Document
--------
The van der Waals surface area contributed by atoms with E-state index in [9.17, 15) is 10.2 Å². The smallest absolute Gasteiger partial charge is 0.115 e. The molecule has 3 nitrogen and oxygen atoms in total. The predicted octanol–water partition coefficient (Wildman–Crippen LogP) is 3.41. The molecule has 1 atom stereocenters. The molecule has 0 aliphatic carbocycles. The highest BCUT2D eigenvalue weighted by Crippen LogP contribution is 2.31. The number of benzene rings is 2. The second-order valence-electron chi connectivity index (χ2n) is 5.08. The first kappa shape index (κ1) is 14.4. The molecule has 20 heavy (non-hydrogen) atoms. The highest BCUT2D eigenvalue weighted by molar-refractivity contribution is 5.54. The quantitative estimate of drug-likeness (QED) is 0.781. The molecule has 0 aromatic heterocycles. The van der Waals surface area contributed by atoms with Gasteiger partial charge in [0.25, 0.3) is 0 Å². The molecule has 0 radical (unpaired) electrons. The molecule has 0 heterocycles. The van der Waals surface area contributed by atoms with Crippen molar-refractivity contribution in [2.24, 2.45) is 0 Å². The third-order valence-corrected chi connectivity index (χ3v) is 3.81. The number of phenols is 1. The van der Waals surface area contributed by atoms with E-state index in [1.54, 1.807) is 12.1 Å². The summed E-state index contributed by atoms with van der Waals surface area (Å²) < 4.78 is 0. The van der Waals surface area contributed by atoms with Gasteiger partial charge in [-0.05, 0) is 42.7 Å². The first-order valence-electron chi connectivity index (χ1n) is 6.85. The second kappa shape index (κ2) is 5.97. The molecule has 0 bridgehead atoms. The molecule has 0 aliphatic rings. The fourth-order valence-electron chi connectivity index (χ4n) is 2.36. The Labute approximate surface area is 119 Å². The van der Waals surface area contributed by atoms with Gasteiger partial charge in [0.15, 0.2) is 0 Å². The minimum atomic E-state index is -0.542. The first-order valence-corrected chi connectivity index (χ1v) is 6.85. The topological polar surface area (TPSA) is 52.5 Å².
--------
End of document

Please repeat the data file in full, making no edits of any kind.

The van der Waals surface area contributed by atoms with E-state index in [9.17, 15) is 10.2 Å². The smallest absolute Gasteiger partial charge is 0.115 e. The molecule has 3 nitrogen and oxygen atoms in total. The predicted octanol–water partition coefficient (Wildman–Crippen LogP) is 3.41. The molecule has 1 atom stereocenters. The molecule has 0 aliphatic carbocycles. The highest BCUT2D eigenvalue weighted by Crippen LogP contribution is 2.31. The number of benzene rings is 2. The second-order valence-electron chi connectivity index (χ2n) is 5.08. The first kappa shape index (κ1) is 14.4. The molecule has 20 heavy (non-hydrogen) atoms. The highest BCUT2D eigenvalue weighted by molar-refractivity contribution is 5.54. The quantitative estimate of drug-likeness (QED) is 0.781. The molecule has 0 aromatic heterocycles. The van der Waals surface area contributed by atoms with Gasteiger partial charge in [0.25, 0.3) is 0 Å². The molecule has 0 radical (unpaired) electrons. The molecule has 0 heterocycles. The van der Waals surface area contributed by atoms with Crippen molar-refractivity contribution in [2.24, 2.45) is 0 Å². The third-order valence-corrected chi connectivity index (χ3v) is 3.81. The number of phenols is 1. The van der Waals surface area contributed by atoms with E-state index in [1.54, 1.807) is 12.1 Å². The summed E-state index contributed by atoms with van der Waals surface area (Å²) < 4.78 is 0. The van der Waals surface area contributed by atoms with Gasteiger partial charge in [-0.05, 0) is 42.7 Å². The first-order valence-electron chi connectivity index (χ1n) is 6.85. The second kappa shape index (κ2) is 5.97. The molecule has 0 bridgehead atoms. The molecule has 0 aliphatic rings. The fourth-order valence-electron chi connectivity index (χ4n) is 2.36. The Labute approximate surface area is 119 Å². The van der Waals surface area contributed by atoms with Gasteiger partial charge in [0.15, 0.2) is 0 Å². The minimum atomic E-state index is -0.542. The first-order valence-corrected chi connectivity index (χ1v) is 6.85. The topological polar surface area (TPSA) is 52.5 Å².